Widow Loses Husband, Left with estate planning & probate Nightmare


A husband dies and leaves behind an elderly widow. The husband had always taken care of all the bills, managed all the accounts, and took care of their retirement plan. The husband was a careful man who never placed his all eggs in one basket. He had several accounts in his name and when he died, his wife had no way of knowing how many accounts he had, where they were, and how to manage her finances.


Through the help of her family and friends, she had managed to track down all of her money and learn how to take care of her finances. One of her biggest problems at the time was that all her husband’s accounts were in his name. She had to file for probate for each account before they could be touched; a legal and financial nightmare that took year’s to resolve.


Sadly, stories like these are common. On a lighter note, they are easy to avoid so long as you take some time to discuss matters with your spouse and prepare the paperwork with an estate planning lawyer. First off, here’s what you should take away from that story:


  • Both spouses must be involved in financial matters


One spouse taking care of all the finances is not helping either of them. Both husband and wife should know exactly how to manage their money.


  • Make it easy for your family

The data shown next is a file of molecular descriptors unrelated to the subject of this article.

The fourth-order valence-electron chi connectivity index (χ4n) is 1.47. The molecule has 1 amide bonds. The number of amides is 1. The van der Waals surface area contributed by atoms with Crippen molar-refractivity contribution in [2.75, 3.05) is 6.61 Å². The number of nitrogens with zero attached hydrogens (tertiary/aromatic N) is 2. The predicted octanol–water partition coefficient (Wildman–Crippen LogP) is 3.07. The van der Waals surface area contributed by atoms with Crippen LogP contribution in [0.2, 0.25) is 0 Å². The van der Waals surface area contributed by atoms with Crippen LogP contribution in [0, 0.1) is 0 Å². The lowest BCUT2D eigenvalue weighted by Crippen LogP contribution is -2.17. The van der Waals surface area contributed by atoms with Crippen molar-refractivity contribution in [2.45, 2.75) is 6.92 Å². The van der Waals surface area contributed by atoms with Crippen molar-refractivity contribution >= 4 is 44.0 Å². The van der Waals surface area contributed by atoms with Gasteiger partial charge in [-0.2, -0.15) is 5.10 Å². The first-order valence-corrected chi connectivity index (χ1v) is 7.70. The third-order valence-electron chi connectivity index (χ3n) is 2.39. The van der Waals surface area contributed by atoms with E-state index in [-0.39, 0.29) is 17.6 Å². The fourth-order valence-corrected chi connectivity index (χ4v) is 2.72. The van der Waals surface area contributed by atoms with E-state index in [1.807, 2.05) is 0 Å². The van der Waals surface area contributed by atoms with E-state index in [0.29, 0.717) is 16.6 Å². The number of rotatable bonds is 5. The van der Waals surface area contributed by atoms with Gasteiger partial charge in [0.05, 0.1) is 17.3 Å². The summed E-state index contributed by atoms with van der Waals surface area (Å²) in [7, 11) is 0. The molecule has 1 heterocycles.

Everybody should keep a type of ledger with details of all their assets, where they are, what they are, how much their worth, and a short description of your intentions for them. Keep all the details in a secure location and make sure your family members know about it.


This makes it easy for surviving family members in the event of your death. Once you’ve done this, it will be a big weight off your mind knowing that should some unseen accident happen, your family will still be capable of managing all the finances.


  • Joint tenants


If you have assets like property, bank accounts, cars, safety deposit boxes, investments, etc., these should never be under your name only. Place them under your spouse’s name too. Joint tenancy is an ideal setup for spouses but people who aren’t married should not own property as joint tenants. Joint tenancy has the potential to cause massive problems so it isn’t advised for people who aren’t married to seek them. If you are not sure if joint tenancy is right for you it may be time to speak to a will or probate attorney in your city.


  • Finish your estate planning


In an ideal scenario, all assets are held by a living revocable trust. Once you have assets put in the name of your living trust, then these assets will not need to go through probate when you die. This will save all your heirs from massive headaches and small fortunes in legal bills.


A trustee has full control of the assets upon your death. In most cases, your spouse is the first trustee and you can name somebody else to succeed after her. It doesn’t take too much time to set everything up and once its done, you can tick that off your bucket list and rest easy knowing your assets are in good hands.

 NYC Estate Law Experience Moves To Philly

Our attorney is a graduate of St John's University School of Law in Queens, NY. She received here Juris doctor in 2010. Our attorney gained her initial experience in the highly competitive law glorified region of NYC. Now she brings her Big Apple experience to the main line region of PA.